10 Comments Add a comment

  1. BruceL

    Jeff,

    This looks great but I cannot get it to work. I followed your directions exactly but get the following when I attempted to compile the script:

    Syntax Error

    Expected expression, etc. but found unknown token




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  2. Jeff Butts

    Looks like WordPress messed with my quotation marks. Try changing them to straight quotation marks instead. I’ll update the article accordingly.




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  3. BruceL

    Hi Jeff,

    I replaced quotes and that resolved the initial issue. Now on “Play” Script Editor does not like:
    end try

    Syntax Error:

    Expected end of line, etc. but found “try”.




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  4. Jeff Butts

    Bruce,

    Try copying the entire script again. It worked fine for me with a standard copy and paste from the edited version. Make sure these apps have permission in System Preferences -> Security & Privacy -> Privacy: Malwarebytes Anti-Malware, automate-malwarebytes, and Script Editor.




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  5. BruceL

    Jeff

    Thank you for the update. I followed your directions. I had issues with the “application named malwarebytes-automate” but the script ran great. I had initially saved your text as a script named “automate-malwarebytes” to my desktop. So as an alternative, I moved this script to ~/Library/Scripts and modified the Keyboard Maestro Macro.

    My applications folder is pretty full and I prefer accomplishing this task using a script instead of the “app” created by Script Editor. It works great. Please feel free to offer this as an alternative if you think it would be helpful. I was thinking of adding something to close the app (Malwarebytes Anti-Malware) after it ran but after thinking about it decided it would be better to manually close the app so that I would see any warnings in case I got infected with some kind of malware.

    Thank you again for this great idea. TMO has a great staff and more great tips for regular and power users than any other site I visit regularly. Have a great weekend.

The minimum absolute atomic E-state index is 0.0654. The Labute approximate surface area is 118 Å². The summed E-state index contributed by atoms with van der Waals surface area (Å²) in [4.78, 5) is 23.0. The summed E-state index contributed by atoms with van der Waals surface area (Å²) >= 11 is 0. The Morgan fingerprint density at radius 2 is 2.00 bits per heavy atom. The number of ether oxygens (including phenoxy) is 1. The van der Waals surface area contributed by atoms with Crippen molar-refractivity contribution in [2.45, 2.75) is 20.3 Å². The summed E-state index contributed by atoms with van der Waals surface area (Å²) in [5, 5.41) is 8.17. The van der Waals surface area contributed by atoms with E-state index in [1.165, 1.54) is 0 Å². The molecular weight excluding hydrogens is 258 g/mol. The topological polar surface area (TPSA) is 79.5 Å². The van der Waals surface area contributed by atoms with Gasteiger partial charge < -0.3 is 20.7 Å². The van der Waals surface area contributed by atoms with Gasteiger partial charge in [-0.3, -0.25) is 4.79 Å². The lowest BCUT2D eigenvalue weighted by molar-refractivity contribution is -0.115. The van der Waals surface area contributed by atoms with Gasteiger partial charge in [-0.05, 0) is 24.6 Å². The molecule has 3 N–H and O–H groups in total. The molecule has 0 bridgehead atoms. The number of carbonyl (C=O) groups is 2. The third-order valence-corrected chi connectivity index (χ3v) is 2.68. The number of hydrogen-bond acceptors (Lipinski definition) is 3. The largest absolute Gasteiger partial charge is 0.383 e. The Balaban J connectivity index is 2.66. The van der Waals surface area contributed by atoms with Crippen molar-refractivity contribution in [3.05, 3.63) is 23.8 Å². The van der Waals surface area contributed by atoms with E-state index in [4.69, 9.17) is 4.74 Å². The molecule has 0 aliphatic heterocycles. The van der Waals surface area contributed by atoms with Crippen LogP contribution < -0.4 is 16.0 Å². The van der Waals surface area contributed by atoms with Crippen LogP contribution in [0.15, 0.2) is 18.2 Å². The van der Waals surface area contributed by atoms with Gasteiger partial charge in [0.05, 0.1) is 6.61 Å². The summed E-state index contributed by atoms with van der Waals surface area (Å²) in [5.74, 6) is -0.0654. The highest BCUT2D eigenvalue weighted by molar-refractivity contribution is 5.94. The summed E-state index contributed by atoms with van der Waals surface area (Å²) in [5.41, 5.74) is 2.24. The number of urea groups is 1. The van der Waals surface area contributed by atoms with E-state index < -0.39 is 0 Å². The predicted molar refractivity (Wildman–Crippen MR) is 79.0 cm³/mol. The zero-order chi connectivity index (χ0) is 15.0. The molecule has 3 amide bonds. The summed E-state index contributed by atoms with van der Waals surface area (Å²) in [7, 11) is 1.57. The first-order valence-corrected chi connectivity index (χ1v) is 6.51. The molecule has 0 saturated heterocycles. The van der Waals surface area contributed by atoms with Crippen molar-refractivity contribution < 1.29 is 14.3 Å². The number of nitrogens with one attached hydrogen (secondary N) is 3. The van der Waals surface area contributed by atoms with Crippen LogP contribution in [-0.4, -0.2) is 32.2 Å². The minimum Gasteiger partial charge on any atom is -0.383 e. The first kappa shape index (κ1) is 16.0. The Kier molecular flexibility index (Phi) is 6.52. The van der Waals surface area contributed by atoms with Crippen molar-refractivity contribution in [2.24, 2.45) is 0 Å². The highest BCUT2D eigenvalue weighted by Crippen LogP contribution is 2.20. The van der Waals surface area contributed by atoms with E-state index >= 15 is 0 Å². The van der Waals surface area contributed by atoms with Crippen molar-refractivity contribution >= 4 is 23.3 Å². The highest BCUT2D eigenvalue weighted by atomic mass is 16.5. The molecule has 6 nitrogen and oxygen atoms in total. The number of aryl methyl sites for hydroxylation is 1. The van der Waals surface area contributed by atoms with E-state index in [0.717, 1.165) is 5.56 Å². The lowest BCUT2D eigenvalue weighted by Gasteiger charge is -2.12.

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  6. rob1sonjr

    Jeff,
    Thanks for the idea, and the applescript work. I also had the initial issue with the quotes, but replaced them with regular quotes. I’m not a keyboard Maestro user, but I love Hazel. Hazel can run applescripts directly it seems, but I got an error trying that method. So here is what I did. I created a new Automator workflow document. I added the action to Run Applescript and pasted your script into the window, and tested the script there. I saved the workflow document into the ~/Library/scripts folder. In Hazel, I am monitoring the Malwarebytes folder in ~/Library/Application Support/ . In general, if the log file in the Malwarebytes folder has not been modified in the last week, then Run the Automator Workflow automate-malwarebytes.

    Thanks again.

    Robbie




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  7. BruceL

    One more tip/modification I made was to change the time range in Keyboard Maestro to 55 minutes, i.e. in this example from 11:55 pm to 12:50 am, otherwise the program runs twice during the hour.




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  8. Jeff Butts

    Good to hear you gouty it working, Bruce. Strange you had so many problems. It only runs over an hour on my configuration.

    Rob1sonjr, thanks for sharing how you got it working. Great job!




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  9. egelwan

    Same to arrange scan with ClamXAV:

    do_menu(“ClamXAV”, “File”, “Start Scan”)
    on do_menu(app_name, menu_name, menu_item)
    try
    — This should launch and bring Malwarebytes Anti-Malware to the front
    tell application app_name
    activate
    end tell

    delay 5

    -- Now we’ll kick off a scan
    tell application "System Events"
    tell process app_name
    tell menu bar 1
    tell menu bar item menu_name
    tell menu menu_name
    click menu item menu_item
    end tell
    end tell
    end tell
    end tell
    end tell
    return true
    on error error_message
    return false
    end try

    end do_menu